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“Unbroken” Uncut

Like the immature, insecure boy before the Olympics, post-war Louie picked fights over nothing, then drowned his emotional scars and nightmares with endless alcohol and suffered the pervasive curse of POWs: post-traumatic stress disorder. These men were anxious and depressed—30 percent more likely to commit suicide. Hillenbrand says, “They carried unspeakable memories of torture and humiliation, and an acute sense of vulnerability that attended the knowledge of how readily they could be disarmed and dehumanized” (349).

Louie did meet a pretty girl on the beach and two weeks later convinced the poor, naïve Cynthia to marry him. They eloped a short time later to the absolute outrage of her parents. It wasn’t long before Cynthia realized the tortured, drunken, unsafe monster she had married. Not being able to convince him off of the bottle, she stopped appearing with him in public, embarrassed by and even afraid of what he might do.

Louie Zamperini was horribly broken by sin, and then sweetly broken by God.

The Bottom of Brokenness

Spiraling dangerously and hopelessly out of control—visited every night by his Japanese torturer—Louie came to the conclusion that the only path to freedom was to kill the Bird. He began plotting a mission to murder the man who had ruined his life and now patrolled his nightmares. He wildly and foolishly invested the family’s money in dead ends, trying to scrape together enough to finance his murderous dream. Bloody vengeance against Mutsuhiro Watanbe had become this broken hero’s only hope.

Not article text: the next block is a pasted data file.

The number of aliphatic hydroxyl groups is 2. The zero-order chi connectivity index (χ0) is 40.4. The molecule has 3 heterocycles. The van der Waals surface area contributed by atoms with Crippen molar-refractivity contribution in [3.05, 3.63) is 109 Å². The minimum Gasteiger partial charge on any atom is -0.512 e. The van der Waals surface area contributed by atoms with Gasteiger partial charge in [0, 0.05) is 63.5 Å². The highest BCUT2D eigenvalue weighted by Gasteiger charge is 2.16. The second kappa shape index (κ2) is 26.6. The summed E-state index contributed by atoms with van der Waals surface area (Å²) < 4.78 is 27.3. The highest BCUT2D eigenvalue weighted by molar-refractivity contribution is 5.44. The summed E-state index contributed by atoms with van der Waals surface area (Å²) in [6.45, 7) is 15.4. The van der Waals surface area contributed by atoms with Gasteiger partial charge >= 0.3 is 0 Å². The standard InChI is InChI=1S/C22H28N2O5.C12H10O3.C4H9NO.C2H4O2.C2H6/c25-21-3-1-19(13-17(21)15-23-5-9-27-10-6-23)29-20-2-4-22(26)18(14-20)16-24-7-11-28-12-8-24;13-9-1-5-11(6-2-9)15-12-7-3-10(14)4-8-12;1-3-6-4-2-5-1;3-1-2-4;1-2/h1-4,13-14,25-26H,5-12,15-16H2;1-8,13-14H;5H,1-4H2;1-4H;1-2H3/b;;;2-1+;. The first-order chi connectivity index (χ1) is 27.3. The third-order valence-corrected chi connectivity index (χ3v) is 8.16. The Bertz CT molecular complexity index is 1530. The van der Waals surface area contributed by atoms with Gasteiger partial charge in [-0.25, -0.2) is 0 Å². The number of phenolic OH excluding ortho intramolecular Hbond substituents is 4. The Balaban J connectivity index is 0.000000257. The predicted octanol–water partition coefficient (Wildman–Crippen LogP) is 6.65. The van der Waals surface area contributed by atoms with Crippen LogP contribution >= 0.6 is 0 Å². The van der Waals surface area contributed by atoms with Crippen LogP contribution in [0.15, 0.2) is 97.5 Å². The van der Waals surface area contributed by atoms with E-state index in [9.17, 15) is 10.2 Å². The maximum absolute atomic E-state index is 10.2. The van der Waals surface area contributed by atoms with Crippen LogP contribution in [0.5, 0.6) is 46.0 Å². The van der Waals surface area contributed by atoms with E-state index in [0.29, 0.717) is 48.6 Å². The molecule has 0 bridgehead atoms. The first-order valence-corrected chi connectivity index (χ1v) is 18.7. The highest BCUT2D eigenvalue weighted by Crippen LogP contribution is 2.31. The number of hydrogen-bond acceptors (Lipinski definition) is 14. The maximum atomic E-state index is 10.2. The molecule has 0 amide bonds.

Hillenbrand writes:

No one could reach Louie, because he had never really come home. In prison camp, he’d been beaten into dehumanized obedience to a world order in which the Bird was absolute sovereign, and it was under this world order that he still lived. The Bird had taken his dignity and left him feeling humiliated, ashamed and powerless, and Louie believed that only the Bird could restore him, by suffering and dying in the grip of his hands. A once singularly hopeful man now believed that his only hope lay in murder. (365–366)

In another crazed nightmare, this ugly insanity forced Louie on top of his poor wife in the middle of the night, beating and strangling her. Weeks later, Cynthia found him shaking their screaming baby girl. She finally filed for divorce.

Better to Be Broken

Everything changed in the fall of 1949. Billy Graham emerged in the nation’s eye by holding a campaign in Los Angeles that drew tens of thousands of people—including one hurting and despairing wife and mother. Cynthia heard Graham’s gospel, surrendered her heart to Jesus and informed Louie that she no longer wanted a divorce. Louie was relieved she had decided to stay, but skeptical and even offended by her conversion.

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Marshall Segal (@MarshallSegal) is a writer and managing editor at desiringGod.org. He’s the author of Not Yet Married: The Pursuit of Joy in Singleness & Dating (2017). He graduated from Bethlehem College & Seminary. He and his wife Faye live in Minneapolis.